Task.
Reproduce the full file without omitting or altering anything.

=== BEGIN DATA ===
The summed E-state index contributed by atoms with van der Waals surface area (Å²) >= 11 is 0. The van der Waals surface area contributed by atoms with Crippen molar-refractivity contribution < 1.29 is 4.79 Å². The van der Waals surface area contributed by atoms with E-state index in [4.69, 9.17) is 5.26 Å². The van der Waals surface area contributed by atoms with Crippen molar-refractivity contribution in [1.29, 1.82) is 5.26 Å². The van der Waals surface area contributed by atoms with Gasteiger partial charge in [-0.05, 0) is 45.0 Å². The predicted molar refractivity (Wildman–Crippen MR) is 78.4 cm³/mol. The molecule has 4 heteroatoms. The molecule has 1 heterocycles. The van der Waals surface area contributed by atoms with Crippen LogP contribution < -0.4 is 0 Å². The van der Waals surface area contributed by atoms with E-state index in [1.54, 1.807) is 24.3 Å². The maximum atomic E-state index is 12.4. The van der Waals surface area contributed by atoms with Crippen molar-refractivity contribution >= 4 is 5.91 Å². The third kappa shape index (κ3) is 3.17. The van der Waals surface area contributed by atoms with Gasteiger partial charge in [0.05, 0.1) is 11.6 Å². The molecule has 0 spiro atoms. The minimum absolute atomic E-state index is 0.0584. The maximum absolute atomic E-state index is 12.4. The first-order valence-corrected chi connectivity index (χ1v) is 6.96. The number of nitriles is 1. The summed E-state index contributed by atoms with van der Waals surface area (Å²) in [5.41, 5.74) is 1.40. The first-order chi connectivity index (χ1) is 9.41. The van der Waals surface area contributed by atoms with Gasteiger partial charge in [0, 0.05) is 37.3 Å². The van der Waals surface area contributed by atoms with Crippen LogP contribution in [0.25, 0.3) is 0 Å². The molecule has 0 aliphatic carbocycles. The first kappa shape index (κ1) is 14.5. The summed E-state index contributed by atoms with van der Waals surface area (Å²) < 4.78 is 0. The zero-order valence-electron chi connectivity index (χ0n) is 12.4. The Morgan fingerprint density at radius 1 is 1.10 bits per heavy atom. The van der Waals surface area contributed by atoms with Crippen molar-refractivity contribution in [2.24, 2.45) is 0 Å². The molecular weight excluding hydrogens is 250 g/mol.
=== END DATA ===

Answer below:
The summed E-state index contributed by atoms with van der Waals surface area (Å²) >= 11 is 0. The van der Waals surface area contributed by atoms with Crippen molar-refractivity contribution < 1.29 is 4.79 Å². The van der Waals surface area contributed by atoms with E-state index in [4.69, 9.17) is 5.26 Å². The van der Waals surface area contributed by atoms with Crippen molar-refractivity contribution in [1.29, 1.82) is 5.26 Å². The van der Waals surface area contributed by atoms with Gasteiger partial charge in [-0.05, 0) is 45.0 Å². The predicted molar refractivity (Wildman–Crippen MR) is 78.4 cm³/mol. The molecule has 4 heteroatoms. The molecule has 1 heterocycles. The van der Waals surface area contributed by atoms with Crippen LogP contribution < -0.4 is 0 Å². The van der Waals surface area contributed by atoms with E-state index in [1.54, 1.807) is 24.3 Å². The maximum atomic E-state index is 12.4. The van der Waals surface area contributed by atoms with Crippen molar-refractivity contribution >= 4 is 5.91 Å². The third kappa shape index (κ3) is 3.17. The van der Waals surface area contributed by atoms with Gasteiger partial charge in [0.05, 0.1) is 11.6 Å². The molecule has 0 spiro atoms. The minimum absolute atomic E-state index is 0.0584. The maximum absolute atomic E-state index is 12.4. The first-order valence-corrected chi connectivity index (χ1v) is 6.96. The number of nitriles is 1. The summed E-state index contributed by atoms with van der Waals surface area (Å²) in [5.41, 5.74) is 1.40. The first-order chi connectivity index (χ1) is 9.41. The van der Waals surface area contributed by atoms with Gasteiger partial charge in [0, 0.05) is 37.3 Å². The van der Waals surface area contributed by atoms with Crippen LogP contribution in [0.25, 0.3) is 0 Å². The molecule has 0 aliphatic carbocycles. The first kappa shape index (κ1) is 14.5. The summed E-state index contributed by atoms with van der Waals surface area (Å²) < 4.78 is 0. The zero-order valence-electron chi connectivity index (χ0n) is 12.4. The Morgan fingerprint density at radius 1 is 1.10 bits per heavy atom. The van der Waals surface area contributed by atoms with Crippen molar-refractivity contribution in [2.24, 2.45) is 0 Å². The molecular weight excluding hydrogens is 250 g/mol.